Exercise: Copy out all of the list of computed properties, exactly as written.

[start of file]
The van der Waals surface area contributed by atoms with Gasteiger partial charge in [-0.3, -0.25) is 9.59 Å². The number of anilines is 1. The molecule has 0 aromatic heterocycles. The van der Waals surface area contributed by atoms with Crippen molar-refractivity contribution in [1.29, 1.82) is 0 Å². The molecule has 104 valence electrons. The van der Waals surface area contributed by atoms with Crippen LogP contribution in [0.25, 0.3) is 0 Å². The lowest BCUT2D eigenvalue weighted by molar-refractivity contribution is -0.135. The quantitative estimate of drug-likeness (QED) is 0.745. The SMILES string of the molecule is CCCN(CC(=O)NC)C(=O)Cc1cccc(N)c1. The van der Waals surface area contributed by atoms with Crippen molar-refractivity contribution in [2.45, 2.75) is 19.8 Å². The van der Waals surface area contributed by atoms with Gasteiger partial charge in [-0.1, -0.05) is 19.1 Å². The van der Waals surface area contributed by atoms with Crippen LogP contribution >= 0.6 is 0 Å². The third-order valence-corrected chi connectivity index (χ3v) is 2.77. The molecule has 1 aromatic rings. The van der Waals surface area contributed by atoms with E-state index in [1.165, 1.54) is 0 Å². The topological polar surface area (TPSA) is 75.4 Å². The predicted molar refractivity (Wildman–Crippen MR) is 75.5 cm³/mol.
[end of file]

The van der Waals surface area contributed by atoms with Gasteiger partial charge in [-0.3, -0.25) is 9.59 Å². The number of anilines is 1. The molecule has 0 aromatic heterocycles. The van der Waals surface area contributed by atoms with Crippen molar-refractivity contribution in [1.29, 1.82) is 0 Å². The molecule has 104 valence electrons. The van der Waals surface area contributed by atoms with Crippen LogP contribution in [0.25, 0.3) is 0 Å². The lowest BCUT2D eigenvalue weighted by molar-refractivity contribution is -0.135. The quantitative estimate of drug-likeness (QED) is 0.745. The SMILES string of the molecule is CCCN(CC(=O)NC)C(=O)Cc1cccc(N)c1. The van der Waals surface area contributed by atoms with Crippen molar-refractivity contribution in [2.45, 2.75) is 19.8 Å². The van der Waals surface area contributed by atoms with Gasteiger partial charge in [-0.1, -0.05) is 19.1 Å². The van der Waals surface area contributed by atoms with Crippen LogP contribution >= 0.6 is 0 Å². The third-order valence-corrected chi connectivity index (χ3v) is 2.77. The molecule has 1 aromatic rings. The van der Waals surface area contributed by atoms with E-state index in [1.165, 1.54) is 0 Å². The topological polar surface area (TPSA) is 75.4 Å². The predicted molar refractivity (Wildman–Crippen MR) is 75.5 cm³/mol.